“He’s only back for the summer, but he’s so nice and sweet. I think I’m going to go for it.”
“Yeah, we both know it’s not serious, we’re just having fun.”
And so it begins. You are an attractive, intelligent, and somewhat mature college student who finds someone you like.
So what could be the problem with this seemingly romantic situation?
Maybe this love of your life attends a different school or is only in town for this one weekend/break/certain amount of time. Maybe they are a “commit-a-phobe” or is a celebrity (hey, Emma Watson chose Brown University; it could happen).
The idea of expiration dating– — a relationship in which you knowingly participate because you know it won’t last and will expire in the near future — is attractive to young, passionate, and thrill-seeking individuals such as college students for many reasons.
You’re able to reap the benefits of the “honeymoon stage” in the beginning without having to stay for the “you never listen to me/why are you so emotional” stage towards the end.
You get to partake in that ideal, yet, for whatever reason, tragically doomed relationship. You get to have fun sex without the danger of getting bored with them because you know it won’t last.
Alright, time for a reality check. As much as this no-strings-attached plan sounds like a good idea, I think we’ve all seen enough real-life examples (note: not romantic comedies) to know these types of flings rarely work out in the end, especially in college.
Even if you have a great time, we are socially programmed in the back of our minds to question at the end of this relationship if this person is actually “the one.”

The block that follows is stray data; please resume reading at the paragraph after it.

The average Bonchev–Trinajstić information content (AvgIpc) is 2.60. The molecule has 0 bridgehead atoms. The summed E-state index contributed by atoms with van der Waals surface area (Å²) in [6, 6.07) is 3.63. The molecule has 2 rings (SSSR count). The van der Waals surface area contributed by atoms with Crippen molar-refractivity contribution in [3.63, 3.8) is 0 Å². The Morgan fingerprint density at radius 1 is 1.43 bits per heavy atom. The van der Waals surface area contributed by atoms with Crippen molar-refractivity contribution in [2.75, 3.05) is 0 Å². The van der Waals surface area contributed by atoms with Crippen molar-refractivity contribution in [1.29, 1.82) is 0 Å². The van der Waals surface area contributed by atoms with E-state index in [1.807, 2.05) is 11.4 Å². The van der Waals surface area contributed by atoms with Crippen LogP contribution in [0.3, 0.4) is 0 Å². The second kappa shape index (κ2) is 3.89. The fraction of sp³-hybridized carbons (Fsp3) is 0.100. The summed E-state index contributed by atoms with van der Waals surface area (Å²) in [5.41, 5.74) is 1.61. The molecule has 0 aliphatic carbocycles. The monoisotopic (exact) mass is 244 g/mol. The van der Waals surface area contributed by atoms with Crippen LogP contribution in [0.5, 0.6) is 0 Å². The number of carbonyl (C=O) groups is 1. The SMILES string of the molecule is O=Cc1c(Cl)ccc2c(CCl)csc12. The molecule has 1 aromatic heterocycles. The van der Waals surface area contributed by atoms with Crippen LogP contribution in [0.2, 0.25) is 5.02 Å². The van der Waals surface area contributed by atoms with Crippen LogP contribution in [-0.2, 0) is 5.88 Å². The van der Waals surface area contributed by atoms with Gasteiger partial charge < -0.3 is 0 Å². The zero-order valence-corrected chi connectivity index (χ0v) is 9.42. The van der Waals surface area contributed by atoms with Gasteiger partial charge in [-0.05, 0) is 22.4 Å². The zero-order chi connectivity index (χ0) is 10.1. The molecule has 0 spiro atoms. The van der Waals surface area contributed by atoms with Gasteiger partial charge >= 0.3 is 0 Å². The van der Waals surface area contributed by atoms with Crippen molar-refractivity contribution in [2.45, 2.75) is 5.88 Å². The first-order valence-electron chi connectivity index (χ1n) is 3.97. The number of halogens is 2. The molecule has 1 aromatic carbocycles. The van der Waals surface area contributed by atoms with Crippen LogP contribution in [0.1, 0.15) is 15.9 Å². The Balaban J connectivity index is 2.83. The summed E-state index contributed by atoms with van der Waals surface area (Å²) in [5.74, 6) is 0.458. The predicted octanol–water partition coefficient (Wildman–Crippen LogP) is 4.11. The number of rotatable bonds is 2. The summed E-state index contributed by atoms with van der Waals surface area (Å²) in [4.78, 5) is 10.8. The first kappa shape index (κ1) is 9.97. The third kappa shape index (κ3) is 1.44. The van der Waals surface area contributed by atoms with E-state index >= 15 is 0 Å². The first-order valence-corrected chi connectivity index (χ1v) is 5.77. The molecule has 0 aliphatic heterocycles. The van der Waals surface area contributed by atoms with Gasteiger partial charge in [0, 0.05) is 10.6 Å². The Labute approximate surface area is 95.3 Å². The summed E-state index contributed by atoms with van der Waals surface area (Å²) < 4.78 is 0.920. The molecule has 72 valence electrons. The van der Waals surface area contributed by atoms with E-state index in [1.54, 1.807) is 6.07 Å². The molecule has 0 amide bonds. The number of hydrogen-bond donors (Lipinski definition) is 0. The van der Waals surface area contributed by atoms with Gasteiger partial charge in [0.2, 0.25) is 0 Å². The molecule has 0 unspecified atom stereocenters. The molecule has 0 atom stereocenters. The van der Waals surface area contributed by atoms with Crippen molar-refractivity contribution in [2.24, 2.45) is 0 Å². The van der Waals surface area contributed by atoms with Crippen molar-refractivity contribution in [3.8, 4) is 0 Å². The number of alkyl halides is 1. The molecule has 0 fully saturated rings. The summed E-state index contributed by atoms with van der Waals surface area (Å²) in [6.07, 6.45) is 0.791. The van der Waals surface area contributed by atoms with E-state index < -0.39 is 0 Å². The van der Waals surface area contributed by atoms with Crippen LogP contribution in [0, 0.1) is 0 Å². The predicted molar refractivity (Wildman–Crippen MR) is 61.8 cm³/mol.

And when we try to sustain the relationship past its so-called expiration date, things start to go awry.
Late night Skype calls turn into weekly phone calls, which eventually become monthly “check-ins” (“We’re still together right?”).
Sweet and sexy messages develop into suspicious accusations, which snowball into all-out screaming matches and drunken dials of frustration. Before you know it, the “I miss you baby” you once said has transformed into something more like, “I can’t do this anymore” (or if he/she is a real jerk, it may be, “We’re not exclusive anymore, right?”).
Of course, there is a possibility that you might make it through college and end up together after all. Maybe you’re that one in a hundred couples that is able to wait it out by concentrating on how much you love the other person (the hot reunion sex helps too).
However, considering the current state of the economy (last time I checked, love is not a currency that allows you to sustain yourself) and the always powerful influence of the media (“Friends with Benefits,” e.g.), “expiration dating” is hardly a great or secure avenue for a happily ever after.
Besides practicality, that long-distance or short-term relationship can distract you from the here and now. What if the one you thought was “the one,” wasn’t, and they distracted you from the real “the one?”
This begs the question: do we take the leap and go for it anyway? Do we prudently avoid this and hope we don’t end up as cat ladies/gentlemen in the future? How much risk are we willing to take for even a brief amount of happiness?
There are no clear answers, but I’d rather stick it to the classic expiration date and not throw away something that may be perfectly fine, despite what the numbers may say.
Gao is a member of
the class of 2014.